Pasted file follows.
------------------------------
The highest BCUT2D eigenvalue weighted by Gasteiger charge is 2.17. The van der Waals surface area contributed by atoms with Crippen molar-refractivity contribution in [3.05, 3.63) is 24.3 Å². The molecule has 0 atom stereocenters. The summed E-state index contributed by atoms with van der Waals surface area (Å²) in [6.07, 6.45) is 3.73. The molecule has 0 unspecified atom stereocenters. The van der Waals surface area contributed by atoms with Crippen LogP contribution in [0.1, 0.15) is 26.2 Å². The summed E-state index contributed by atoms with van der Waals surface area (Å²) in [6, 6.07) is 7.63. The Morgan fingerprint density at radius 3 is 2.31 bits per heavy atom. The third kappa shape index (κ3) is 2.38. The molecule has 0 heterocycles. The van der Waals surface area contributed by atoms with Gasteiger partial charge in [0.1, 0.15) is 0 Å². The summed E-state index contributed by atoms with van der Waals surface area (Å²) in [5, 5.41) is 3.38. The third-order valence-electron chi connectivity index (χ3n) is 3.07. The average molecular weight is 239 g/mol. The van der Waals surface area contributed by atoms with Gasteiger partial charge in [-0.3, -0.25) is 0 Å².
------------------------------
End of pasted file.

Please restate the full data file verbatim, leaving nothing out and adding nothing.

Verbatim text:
The highest BCUT2D eigenvalue weighted by Gasteiger charge is 2.17. The van der Waals surface area contributed by atoms with Crippen molar-refractivity contribution in [3.05, 3.63) is 24.3 Å². The molecule has 0 atom stereocenters. The summed E-state index contributed by atoms with van der Waals surface area (Å²) in [6.07, 6.45) is 3.73. The molecule has 0 unspecified atom stereocenters. The van der Waals surface area contributed by atoms with Crippen LogP contribution in [0.1, 0.15) is 26.2 Å². The summed E-state index contributed by atoms with van der Waals surface area (Å²) in [6, 6.07) is 7.63. The Morgan fingerprint density at radius 3 is 2.31 bits per heavy atom. The third kappa shape index (κ3) is 2.38. The molecule has 0 heterocycles. The van der Waals surface area contributed by atoms with Gasteiger partial charge in [0.1, 0.15) is 0 Å². The summed E-state index contributed by atoms with van der Waals surface area (Å²) in [5, 5.41) is 3.38. The third-order valence-electron chi connectivity index (χ3n) is 3.07. The average molecular weight is 239 g/mol. The van der Waals surface area contributed by atoms with Gasteiger partial charge in [-0.3, -0.25) is 0 Å².